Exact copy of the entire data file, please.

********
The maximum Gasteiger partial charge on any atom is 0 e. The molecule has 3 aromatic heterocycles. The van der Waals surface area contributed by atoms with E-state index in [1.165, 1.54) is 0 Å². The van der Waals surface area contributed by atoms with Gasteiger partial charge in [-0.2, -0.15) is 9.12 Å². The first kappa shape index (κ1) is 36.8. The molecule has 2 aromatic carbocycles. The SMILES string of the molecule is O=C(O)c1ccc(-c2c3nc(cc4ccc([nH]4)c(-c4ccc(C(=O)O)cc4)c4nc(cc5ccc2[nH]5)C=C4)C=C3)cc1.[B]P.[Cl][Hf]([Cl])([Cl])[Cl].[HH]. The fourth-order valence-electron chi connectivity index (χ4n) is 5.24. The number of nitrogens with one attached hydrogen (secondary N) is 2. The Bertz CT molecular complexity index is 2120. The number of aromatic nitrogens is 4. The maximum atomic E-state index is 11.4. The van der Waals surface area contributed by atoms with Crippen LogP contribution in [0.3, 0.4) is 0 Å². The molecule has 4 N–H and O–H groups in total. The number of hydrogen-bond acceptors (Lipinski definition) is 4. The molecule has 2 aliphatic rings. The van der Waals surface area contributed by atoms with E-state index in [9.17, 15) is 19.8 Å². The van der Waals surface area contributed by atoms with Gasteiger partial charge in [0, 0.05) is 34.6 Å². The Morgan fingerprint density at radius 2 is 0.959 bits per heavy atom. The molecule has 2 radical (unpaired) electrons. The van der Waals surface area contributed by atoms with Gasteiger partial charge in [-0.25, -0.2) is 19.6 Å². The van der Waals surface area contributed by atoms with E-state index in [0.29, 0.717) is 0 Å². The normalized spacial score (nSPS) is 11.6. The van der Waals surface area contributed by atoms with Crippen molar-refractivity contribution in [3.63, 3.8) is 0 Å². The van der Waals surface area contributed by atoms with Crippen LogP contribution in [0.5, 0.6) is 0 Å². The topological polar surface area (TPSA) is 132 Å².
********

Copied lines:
The maximum Gasteiger partial charge on any atom is 0 e. The molecule has 3 aromatic heterocycles. The van der Waals surface area contributed by atoms with E-state index in [1.165, 1.54) is 0 Å². The van der Waals surface area contributed by atoms with Gasteiger partial charge in [-0.2, -0.15) is 9.12 Å². The first kappa shape index (κ1) is 36.8. The molecule has 2 aromatic carbocycles. The SMILES string of the molecule is O=C(O)c1ccc(-c2c3nc(cc4ccc([nH]4)c(-c4ccc(C(=O)O)cc4)c4nc(cc5ccc2[nH]5)C=C4)C=C3)cc1.[B]P.[Cl][Hf]([Cl])([Cl])[Cl].[HH]. The fourth-order valence-electron chi connectivity index (χ4n) is 5.24. The number of nitrogens with one attached hydrogen (secondary N) is 2. The Bertz CT molecular complexity index is 2120. The number of aromatic nitrogens is 4. The maximum atomic E-state index is 11.4. The van der Waals surface area contributed by atoms with Crippen LogP contribution in [0.3, 0.4) is 0 Å². The molecule has 4 N–H and O–H groups in total. The number of hydrogen-bond acceptors (Lipinski definition) is 4. The molecule has 2 aliphatic rings. The van der Waals surface area contributed by atoms with E-state index in [9.17, 15) is 19.8 Å². The van der Waals surface area contributed by atoms with Gasteiger partial charge in [0, 0.05) is 34.6 Å². The Morgan fingerprint density at radius 2 is 0.959 bits per heavy atom. The molecule has 2 radical (unpaired) electrons. The van der Waals surface area contributed by atoms with Gasteiger partial charge in [-0.25, -0.2) is 19.6 Å². The van der Waals surface area contributed by atoms with E-state index in [0.29, 0.717) is 0 Å². The normalized spacial score (nSPS) is 11.6. The van der Waals surface area contributed by atoms with Crippen molar-refractivity contribution in [3.63, 3.8) is 0 Å². The van der Waals surface area contributed by atoms with Crippen LogP contribution in [0.5, 0.6) is 0 Å². The topological polar surface area (TPSA) is 132 Å².